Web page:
The only question left for manager David Winters when it was announced recently that he will close his Wintergreen Fund was “What took you so long?”
The fund is dead last in its Morningstar asset category over the last three and five years, but also the last three months. It is within smelling distance of the bottom thus far in 2019, for the last 12 months and stretched over 10 years, when it lagged the typical “world stock fund” by an average of more than 4 percentage points per annum.
Winters is the latest mutual-fund tale of a winner turned loser, a highflying manager who could do no wrong turned into a fallen angel by market and marketing forces, the kind of cautionary tale that all investors should remember the next time they’re thinking of wishing on a management star.
It wasn’t supposed to be this way for Winters. He cut his teeth working with famed value investor Michael Price on the Mutual Series funds, breaking away to start his own company in 2005, eschewing the lucrative, lightly regulated hedge-fund world for the chance to build his own legacy in the active-management business.
Dancing with mutual-fund stars has always been an exciting idea for investors, who generally believe that nothing succeeds like success, so that a fund jockey with a solid record is likely to do even better when freed of the chains of a corporate boss and able to open a new shop or to switch firms to join an outfit that will allow greater freedom and flexibility to run the show.
The examples run from current bond king Jeffrey Gundlach, who left Transamerica to start the DoubleLine Funds to former bond king Bill Gross, who bolted from PIMCO only to fail with a new unconstrained bond fund run out of Janus. On the stock side, the story has been told many times, whether it was Janus star Tom Marsico opening his own eponymous fund company in 1997 or Ryan Jacob — who created the first internet fund in the 1990s — following suit in 1999.
There are plenty of twists on this old story too, like junk-bond manager bolting from Ivy High Income to join Artisan Partners in 2013, or the teams and individual managers who have broken away from the Wasatch funds to start Grandeur Peaks, Rondure Global and, most recently, Seven Canyons Advisors.
In each case, the story is compelling, a good manager typically getting a fresh start with a blank canvas. Moreover, the fund world has plenty of evidence of something called “new fund phenomenon,” where new issues that can draw a following tend to perform better as they open up, because management benefits from being small and nimble.
The results, however, are mixed; empirically speaking, it appears you get mediocre or worse results as often as stellar numbers.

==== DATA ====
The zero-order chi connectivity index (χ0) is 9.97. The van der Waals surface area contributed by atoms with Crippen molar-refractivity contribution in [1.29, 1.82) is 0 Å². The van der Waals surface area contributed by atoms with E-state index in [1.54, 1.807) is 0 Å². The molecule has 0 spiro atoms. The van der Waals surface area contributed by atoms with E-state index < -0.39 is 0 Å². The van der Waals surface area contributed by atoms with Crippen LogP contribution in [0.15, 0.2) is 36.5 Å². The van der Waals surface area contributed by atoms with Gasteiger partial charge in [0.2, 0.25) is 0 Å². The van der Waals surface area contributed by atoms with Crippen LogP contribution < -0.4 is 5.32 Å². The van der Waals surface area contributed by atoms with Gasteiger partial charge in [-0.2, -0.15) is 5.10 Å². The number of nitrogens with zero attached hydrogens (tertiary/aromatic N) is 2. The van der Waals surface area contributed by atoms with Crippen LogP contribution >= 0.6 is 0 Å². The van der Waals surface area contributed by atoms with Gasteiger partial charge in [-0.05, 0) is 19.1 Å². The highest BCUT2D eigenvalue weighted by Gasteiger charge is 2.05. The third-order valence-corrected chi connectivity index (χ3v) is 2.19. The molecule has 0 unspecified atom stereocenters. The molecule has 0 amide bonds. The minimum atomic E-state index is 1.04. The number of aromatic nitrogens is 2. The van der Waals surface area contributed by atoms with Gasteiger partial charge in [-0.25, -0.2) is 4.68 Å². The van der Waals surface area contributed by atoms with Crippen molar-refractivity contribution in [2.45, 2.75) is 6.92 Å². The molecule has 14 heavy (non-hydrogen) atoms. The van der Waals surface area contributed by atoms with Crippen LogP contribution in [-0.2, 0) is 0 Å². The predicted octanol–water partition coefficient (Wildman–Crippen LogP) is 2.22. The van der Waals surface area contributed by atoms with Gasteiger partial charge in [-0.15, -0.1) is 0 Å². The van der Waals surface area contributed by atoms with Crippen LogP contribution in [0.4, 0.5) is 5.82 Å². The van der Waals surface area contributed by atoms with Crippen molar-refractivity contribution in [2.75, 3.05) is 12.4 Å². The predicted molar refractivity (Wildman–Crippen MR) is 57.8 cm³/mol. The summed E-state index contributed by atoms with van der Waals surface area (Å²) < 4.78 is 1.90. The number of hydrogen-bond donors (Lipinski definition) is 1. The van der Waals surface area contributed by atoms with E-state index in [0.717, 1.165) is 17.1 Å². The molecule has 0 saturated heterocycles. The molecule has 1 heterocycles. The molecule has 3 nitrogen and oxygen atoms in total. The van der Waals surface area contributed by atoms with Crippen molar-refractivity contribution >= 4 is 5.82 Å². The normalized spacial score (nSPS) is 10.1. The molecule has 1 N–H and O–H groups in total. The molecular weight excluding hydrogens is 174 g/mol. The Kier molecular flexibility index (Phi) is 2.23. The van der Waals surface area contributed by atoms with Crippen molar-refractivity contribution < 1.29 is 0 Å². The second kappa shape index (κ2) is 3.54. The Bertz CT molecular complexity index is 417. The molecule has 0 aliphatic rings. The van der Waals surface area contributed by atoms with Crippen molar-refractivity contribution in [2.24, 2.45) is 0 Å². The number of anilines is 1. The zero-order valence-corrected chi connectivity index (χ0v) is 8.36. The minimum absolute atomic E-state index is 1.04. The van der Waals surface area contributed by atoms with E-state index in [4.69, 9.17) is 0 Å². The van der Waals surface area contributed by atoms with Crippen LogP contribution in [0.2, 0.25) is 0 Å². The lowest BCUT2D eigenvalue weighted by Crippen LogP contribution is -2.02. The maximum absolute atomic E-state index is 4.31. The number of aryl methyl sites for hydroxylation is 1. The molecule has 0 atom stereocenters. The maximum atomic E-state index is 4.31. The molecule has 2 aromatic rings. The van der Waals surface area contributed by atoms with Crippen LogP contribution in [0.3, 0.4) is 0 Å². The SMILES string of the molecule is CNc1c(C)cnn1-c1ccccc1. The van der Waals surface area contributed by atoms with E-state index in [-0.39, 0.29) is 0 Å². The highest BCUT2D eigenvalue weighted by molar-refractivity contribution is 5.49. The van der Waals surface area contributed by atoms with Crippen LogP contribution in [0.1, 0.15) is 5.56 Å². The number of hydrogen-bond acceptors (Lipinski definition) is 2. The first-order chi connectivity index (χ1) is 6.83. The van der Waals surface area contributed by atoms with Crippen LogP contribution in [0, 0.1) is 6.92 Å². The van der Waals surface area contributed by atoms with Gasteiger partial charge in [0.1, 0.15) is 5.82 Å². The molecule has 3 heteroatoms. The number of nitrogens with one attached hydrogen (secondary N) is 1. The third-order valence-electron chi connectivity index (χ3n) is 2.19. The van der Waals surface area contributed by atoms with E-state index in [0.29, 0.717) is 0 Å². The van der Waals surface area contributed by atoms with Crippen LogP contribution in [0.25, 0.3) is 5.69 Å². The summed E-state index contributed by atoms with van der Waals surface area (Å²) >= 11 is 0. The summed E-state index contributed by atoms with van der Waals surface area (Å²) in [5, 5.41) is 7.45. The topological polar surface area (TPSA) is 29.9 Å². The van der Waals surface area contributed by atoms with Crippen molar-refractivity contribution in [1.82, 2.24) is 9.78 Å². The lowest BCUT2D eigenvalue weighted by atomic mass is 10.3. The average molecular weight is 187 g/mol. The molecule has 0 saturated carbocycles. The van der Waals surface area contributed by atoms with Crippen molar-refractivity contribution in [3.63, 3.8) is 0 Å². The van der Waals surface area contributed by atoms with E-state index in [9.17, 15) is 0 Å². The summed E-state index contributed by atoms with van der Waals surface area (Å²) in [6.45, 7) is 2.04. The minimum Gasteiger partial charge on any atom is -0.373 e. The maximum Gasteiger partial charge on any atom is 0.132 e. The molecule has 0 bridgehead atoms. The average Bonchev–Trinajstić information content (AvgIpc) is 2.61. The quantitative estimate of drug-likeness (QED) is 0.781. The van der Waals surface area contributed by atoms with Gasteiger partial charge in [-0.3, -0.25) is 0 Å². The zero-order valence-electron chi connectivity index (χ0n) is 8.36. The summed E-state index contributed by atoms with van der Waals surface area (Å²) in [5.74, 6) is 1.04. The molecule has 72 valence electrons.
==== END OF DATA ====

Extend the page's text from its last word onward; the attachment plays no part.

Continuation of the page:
“I’m often attracted to the ‘experienced manager starting their own shop’ story because you get a motivated manager with a history of delivering, managing a clean portfolio and a small asset base, “ said Jeffrey DeMaso, director of research at Adviser Investments in Newton, Massachusetts, where the investment-selection mantra is “Buy the manager, not the fund.”
“Clearly, not every situation is a success,” DeMaso added. “What I’m trying to assess when a manager sets off on their own is whether [the manager was] the secret sauce, or if it was the environment that allowed them to succeed. Often, there’s not an easy way to suss that out.”
In fact, with Winters, it’s clear many investors were still waiting for his deep-value approach to come back into vogue; despite its results, Wintergreen still had roughly $125 million in assets when directors voted in mid-April to liquidate. The fund is expected to meet its final end the first week of June.
For investors, deciding if a star manager’s new issue is worth a chance, there are issues to focus on.
One is a very different form of market timing.
Star managers tend to break out on their own at a point when their fund is popular, meaning their investment style has worked. With investments typically running in cycles, the market inevitably turns over on those who are sitting on top of it, as was the case with Marsico and Jacob — who suffered when the internet bubble burst in 2000 — and with Winters, who broke out on his own just as deep value went into a deep funk.
Beyond timing, a star manager’s pedigree and record often is achieved on the backs of co-managers, research analysts, traders and support staff. Losing that infrastructure can take the edge off performance.
For proof, Russel Kinnel, director of manager research at Morningstar, noted that Bill Gross left behind a firm “loaded with managers, traders and analysts who added a lot of value to his funds at PIMCO. … It wasn’t just him, and the proof is that PIMCO didn’t miss a beat when he left — including handling big redemptions after his departure — while Gross struggled on his own.”
One thing Winters had going for him that many breakaway stars don’t is that he had been president at Mutual Series before leaving. When a star manager goes from simply running the money to suddenly handling marketing and hiring and a million other tasks, the distraction can become very real.
But Winters more than sacrificed that advantage by saddling his fund with a high expense ratio, something that can be common in new and small funds if the manager doesn’t want to take a pay cut and believes consumers will pay up for the expertise.
Even star managers stumble and fall when expense hurdles are set too high.
“There are examples both ways,” Kinnel said, “stars where it worked out and managers who proved that they weren’t such stars after all. … A star manager with a new fund is always going to be an attractive story, but not all of those stories have a happy ending.”